Where a Payment Service Provider (PSP) is providing financial services via a third party application - either through a Payment Initiation Services Provider (PISP), Account Information Service Provider (AISP) or by providing embedded financial products or banking as a service solutions (i.e. financial services via an Application Programming Interface (API)) - is it permitted for the PSP to delegate the application of 2-Factor Authentication (2FA) to the third party?
Directive 2015/2366/EU (PSD2) Article 97, Paragraph 5 states: ‘Member States shall ensure that the account servicing payment service provider allows the payment initiation service provider and the account information service provider to rely on the authentication procedures provided by the account servicing payment service provider to the payment service user in accordance with paragraphs 1 and 3 and, where the payment initiation service provider is involved, in accordance with paragraphs 1, 2 and 3.’
While the PSP may allow the PISP, AISP or other to use their authentication procedures, the PSP, AISP or other may desire to use their own procedures.
There are many third party applications that run 2FA through third parties such as Firebase (Google), for example.
Is it sufficient for a PSP to be reliant on the third party application applying this outsourced 2FA in the provision of the underlying financial service?
Article 97(5) of Directive 2015/2366/EU (PSD2) prescribes that account servicing payment service providers (ASPSPs) shall allow payment initiation service providers (PISPs) and the account information service providers (AISPs) to rely on the authentication procedures provided by the ASPSP to the payment service user (PSU).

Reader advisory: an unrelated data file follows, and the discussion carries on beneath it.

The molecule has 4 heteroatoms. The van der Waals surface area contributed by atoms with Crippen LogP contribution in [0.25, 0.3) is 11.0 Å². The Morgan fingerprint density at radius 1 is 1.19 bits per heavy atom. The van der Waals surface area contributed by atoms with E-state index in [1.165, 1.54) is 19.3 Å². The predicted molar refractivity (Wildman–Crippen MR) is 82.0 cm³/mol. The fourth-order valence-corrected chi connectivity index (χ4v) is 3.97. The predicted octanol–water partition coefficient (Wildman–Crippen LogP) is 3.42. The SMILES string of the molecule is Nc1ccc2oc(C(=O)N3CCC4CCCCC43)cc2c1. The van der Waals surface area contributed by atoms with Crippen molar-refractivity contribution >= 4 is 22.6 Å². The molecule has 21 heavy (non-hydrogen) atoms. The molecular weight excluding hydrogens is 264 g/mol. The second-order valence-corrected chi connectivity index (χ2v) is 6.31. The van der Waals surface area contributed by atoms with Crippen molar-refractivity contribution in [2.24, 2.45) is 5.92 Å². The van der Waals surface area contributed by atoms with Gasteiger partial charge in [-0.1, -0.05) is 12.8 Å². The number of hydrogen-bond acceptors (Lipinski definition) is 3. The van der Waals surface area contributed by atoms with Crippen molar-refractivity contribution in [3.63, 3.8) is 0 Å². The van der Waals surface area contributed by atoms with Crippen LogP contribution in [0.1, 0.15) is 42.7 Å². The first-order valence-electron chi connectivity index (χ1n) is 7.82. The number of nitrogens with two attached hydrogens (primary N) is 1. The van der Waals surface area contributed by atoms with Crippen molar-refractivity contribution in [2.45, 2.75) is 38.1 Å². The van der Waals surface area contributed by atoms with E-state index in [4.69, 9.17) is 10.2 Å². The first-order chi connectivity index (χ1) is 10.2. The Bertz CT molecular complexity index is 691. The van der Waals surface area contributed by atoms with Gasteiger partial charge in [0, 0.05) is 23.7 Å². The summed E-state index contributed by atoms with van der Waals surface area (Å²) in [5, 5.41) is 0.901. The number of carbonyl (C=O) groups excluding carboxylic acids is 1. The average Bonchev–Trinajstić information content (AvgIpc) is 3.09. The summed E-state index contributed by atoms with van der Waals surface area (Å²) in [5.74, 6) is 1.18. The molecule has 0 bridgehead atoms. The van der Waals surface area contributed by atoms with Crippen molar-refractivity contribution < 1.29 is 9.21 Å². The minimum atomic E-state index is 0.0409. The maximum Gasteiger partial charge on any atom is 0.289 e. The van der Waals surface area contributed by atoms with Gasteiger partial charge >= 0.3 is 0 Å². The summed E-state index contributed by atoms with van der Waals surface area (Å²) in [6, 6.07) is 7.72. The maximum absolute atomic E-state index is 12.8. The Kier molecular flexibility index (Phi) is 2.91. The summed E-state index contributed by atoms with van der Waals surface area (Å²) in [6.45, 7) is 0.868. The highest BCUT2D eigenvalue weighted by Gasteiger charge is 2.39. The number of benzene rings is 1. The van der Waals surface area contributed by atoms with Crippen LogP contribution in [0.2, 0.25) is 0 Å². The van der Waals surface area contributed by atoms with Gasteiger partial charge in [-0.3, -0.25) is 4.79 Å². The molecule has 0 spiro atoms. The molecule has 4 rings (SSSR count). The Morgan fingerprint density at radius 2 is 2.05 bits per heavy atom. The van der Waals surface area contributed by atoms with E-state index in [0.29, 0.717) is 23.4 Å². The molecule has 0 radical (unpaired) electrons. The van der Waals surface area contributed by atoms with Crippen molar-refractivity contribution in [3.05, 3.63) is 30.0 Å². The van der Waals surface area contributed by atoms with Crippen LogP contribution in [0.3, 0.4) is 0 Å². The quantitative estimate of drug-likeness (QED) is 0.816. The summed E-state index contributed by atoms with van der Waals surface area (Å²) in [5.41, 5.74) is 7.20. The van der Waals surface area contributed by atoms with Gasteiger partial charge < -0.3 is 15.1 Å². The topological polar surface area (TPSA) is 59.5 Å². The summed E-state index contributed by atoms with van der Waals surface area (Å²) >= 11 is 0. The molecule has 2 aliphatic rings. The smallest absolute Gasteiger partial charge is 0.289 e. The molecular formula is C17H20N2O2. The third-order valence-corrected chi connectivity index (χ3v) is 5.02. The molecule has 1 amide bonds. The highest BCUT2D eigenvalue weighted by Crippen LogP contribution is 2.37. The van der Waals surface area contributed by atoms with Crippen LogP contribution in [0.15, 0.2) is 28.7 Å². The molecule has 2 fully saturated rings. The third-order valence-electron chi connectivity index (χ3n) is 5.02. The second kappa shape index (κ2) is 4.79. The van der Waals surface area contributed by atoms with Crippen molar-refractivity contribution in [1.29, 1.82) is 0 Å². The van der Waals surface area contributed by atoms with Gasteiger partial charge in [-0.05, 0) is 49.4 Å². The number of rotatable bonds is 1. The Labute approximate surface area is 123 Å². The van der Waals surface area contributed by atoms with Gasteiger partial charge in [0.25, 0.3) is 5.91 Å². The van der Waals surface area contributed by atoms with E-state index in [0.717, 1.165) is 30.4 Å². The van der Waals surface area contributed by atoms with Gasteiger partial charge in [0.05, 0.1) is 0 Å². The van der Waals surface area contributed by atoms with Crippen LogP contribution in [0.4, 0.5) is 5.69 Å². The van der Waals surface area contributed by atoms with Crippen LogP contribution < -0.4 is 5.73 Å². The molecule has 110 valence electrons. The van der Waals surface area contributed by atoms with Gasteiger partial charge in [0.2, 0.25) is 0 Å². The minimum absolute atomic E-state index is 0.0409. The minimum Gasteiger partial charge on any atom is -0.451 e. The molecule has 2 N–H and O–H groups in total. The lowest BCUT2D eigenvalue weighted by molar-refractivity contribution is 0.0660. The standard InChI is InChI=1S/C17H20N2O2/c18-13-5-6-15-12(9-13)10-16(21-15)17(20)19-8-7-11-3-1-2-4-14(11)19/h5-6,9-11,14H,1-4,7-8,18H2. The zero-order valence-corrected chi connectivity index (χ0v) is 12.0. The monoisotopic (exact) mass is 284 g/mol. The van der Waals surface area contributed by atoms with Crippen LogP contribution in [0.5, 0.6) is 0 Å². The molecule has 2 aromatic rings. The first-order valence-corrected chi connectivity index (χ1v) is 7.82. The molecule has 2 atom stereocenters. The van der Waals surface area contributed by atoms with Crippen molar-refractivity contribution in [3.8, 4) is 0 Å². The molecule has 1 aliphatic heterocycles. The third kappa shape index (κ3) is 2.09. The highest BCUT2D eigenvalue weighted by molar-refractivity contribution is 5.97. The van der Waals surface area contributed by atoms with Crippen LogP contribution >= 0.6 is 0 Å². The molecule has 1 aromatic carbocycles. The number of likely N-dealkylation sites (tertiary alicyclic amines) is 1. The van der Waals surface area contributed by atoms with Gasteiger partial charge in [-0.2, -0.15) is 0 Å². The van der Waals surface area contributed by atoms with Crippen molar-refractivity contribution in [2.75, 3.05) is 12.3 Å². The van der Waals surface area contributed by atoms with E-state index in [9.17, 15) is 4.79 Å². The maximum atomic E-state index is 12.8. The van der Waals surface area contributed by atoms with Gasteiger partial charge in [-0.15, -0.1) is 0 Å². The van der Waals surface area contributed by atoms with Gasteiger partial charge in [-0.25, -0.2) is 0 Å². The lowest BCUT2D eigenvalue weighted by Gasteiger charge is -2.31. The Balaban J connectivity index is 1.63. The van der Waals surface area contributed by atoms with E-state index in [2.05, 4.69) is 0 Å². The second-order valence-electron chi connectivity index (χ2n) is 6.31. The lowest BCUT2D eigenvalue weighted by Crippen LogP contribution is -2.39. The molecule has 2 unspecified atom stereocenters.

Articles 66(3) and 67(2) of PSD2 state that the personalised security credentials (PSC) are accessible to AISPs and PISPs.
In addition, Recital 30 of PSD2 states that ‘the personalised security credentials used for secure customer authentication by the payment service user or by the payment initiation service provider are usually those issued by the account servicing payment service providers’.
In relation to the above, paragraph 38 of the EBA Opinion on the implementation of the RTS on SCA&CSC (EBA-Op-2018-04) clarified that the above PSD2 requirements are to be read in conjunction with one another, which means that the payment service provider (PSP) applying strong customer authentication (SCA) is the PSP that issues the PSC. This paragraph also clarified that the ASPSP may, however, choose to contract with other providers such as wallet providers or PISPs and AISPs for them to conduct SCA on the ASPSP’s behalf and determine the liability.
Q&A 2018_4047, Q&A 2019_4651 and Q&A 2019_4937 further clarified different aspects on delegation of SCA, including that PSPs may (i) use third party technology, such as a smartphone fingerprint reader, to support SCA and to ensure they fulfill all the security measures established in the Commission Delegated Regulation (EU) 2018/389 or (ii) outsource the execution of SCA to a third party in compliance with the general requirements on outsourcing, including the requirements in the EBA Guidelines on Outsourcing arrangements (EBA/GL/2019/02).
In relation to the above, the application of SCA can be delegated to AISPs, PISPs or other third parties, provided that the ASPSP complies with the applicable legal requirements cited above.